I feel I am using my knowledge and experiences to help other people adjust to living with aphasia”

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“Becoming a volunteer at Dyscover has enabled me not only to give something back but to also be in the enviable position of engaging with the community. At Dyscover there is great team spirit where members, professionals and volunteers support each other to ensure positive outcomes” Gillian, volunteer

We have a range of opportunities for volunteers to become involved in our work:

Group volunteers: The majority of our volunteers support our conversation groups and the work of our speech and language therapists. This is usually for one regular morning or afternoon a week (4 or 5 hours) – during term time (40 weeks a year) although many help us out at our events too. We have a termly programme of events including small group discussions, talks, games, outings, social events, relatives’ support group.

All our group volunteers receive initial and ongoing training, and are supported by their team leader and volunteer co-ordinator.

Office volunteers: we also have volunteers who help us out with IT and software issues, write our newsletters, support our Aphasia Ambassadors, raising awareness of aphasia in our local community.  We also recruit volunteers to help us out on an ad hoc basis with mailings and other office duties.

Profile raising volunteers: we are intent upon raising the profile of aphasia – we know that 9 out of 10 people have not heard of the condition. Although based in Surrey, we would like to contribute to the national awareness of this disability and therefore are always looking for people to help us do this. But we also need to make local people and communities aware of aphasia and of Dyscover. We welcome members from anywhere in Surrey or beyond providing they can reach us. Please contact us if you are interested in PR or marketing volunteering roles at Dyscover to help us spread the word.

Fundraising volunteers: we are involved in many activities throughout the year to raise much needed funds to help us provide our services for our members. From local village fairs to large fun runs, we depend upon the help and skills of volunteers to help us make these a success. From organising whole events to being there on the day, we are always in need of enthusiastic people to make all the difference.

“The training I received was excellent” Tom, volunteer

If you would like to find out more about the current volunteering opportunities please contact us.

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Please do contact us if you are interested in volunteering with us.

Information: we will provide you with information over the phone about Dyscover, our volunteering opportunities.

Apply: If you then feel volunteering for Dyscover is for you, we invite you for an interview which is a meeting which enables you to tell us more about yourself and what kind of volunteering role you are looking for, and it enables us to decide what kind of role we can offer you at Dyscover.   You will be asked to complete an application form telling us a bit about yourself and your interests and we will require the names of two people who will be willing to provide a reference for you.   They can be people you have worked with either in the paid or voluntary sector or can be others who have known you over many years.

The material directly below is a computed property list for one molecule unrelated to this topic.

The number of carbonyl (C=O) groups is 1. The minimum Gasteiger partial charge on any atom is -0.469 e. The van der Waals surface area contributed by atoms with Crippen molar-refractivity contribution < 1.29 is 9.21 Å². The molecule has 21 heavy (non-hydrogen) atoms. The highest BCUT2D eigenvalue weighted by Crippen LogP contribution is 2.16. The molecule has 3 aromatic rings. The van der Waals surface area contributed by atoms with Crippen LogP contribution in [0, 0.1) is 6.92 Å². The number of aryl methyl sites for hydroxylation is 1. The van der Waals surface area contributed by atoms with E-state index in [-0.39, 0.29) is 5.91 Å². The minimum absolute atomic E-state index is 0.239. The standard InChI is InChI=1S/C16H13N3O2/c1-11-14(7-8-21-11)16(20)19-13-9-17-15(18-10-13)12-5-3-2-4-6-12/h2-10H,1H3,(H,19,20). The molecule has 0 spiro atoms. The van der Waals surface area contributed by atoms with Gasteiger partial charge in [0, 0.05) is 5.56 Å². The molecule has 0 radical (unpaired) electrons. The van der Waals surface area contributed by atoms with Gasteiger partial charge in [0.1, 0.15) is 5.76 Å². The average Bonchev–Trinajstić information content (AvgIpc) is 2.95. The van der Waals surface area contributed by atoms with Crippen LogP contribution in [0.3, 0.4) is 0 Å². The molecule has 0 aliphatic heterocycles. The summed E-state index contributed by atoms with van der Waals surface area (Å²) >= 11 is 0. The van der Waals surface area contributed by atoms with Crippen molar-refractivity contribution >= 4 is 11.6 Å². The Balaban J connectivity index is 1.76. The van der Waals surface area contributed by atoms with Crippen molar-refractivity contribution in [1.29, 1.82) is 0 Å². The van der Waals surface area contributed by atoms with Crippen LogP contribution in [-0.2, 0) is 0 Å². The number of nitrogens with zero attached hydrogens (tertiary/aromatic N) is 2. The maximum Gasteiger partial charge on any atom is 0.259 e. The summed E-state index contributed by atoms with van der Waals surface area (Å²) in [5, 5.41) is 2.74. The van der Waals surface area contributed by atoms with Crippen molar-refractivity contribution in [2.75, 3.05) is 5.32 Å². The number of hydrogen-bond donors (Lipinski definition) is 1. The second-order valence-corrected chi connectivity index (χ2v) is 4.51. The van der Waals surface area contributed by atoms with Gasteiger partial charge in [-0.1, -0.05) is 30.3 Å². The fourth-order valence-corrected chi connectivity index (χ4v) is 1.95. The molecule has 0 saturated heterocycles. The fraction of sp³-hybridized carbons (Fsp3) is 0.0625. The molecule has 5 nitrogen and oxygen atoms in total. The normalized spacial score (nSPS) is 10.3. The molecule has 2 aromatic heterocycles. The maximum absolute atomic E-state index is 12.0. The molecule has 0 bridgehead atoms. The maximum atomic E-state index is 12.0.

We will then let you know whether we will be able to offer you a volunteering role.   We take up your references and seek your approval to carry out a Disclosure and Barring Service (DBS), Criminal Records Bureau previously known as ‘CRB’ check. This is a necessary procedure for anyone who is working with “Vulnerable Adults” and our members fall within this category.

What we are looking for: We think it is beneficial for our members and volunteers to really get to know each other so that both can feel confident in sharing their skills and interests. For this reason we tend to recruit group volunteers who are looking for a role that they can commit to over time. If you only have limited time to offer, then we can discuss short term opportunities with you – such as fundraising or helping in the office.

Our group volunteers are
●  good listeners
●  happy sharing their skills and interests
●  of a sensitive and understanding nature
●  available one regular morning/afternoon a week for approximately 40 weeks a year (in 3 terms)
●  helping people to regain skills and confidence

If you volunteer for us, you will
●  be a member of a positive, friendly and happy group
●  see people benefit from your help
●  receive initial and ongoing training
●  gain new skills

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Would you or someone you know like to become a volunteer of Dyscover?

Contact us Arrow link

Lottery funded

During 2009, Dyscover was awarded a substantial grant from the Big Lottery Fund for our 3 year Specialist Support & Volunteer Development Project. This has allowed us to increase the number of volunteers (in order to develop the number of services we offer), to develop our training and have an improved level of support for volunteers. We now have dedicated volunteers who help us raise awareness of aphasia to local support groups and have successfully established more volunteer-led activities for our members.
Lottery funded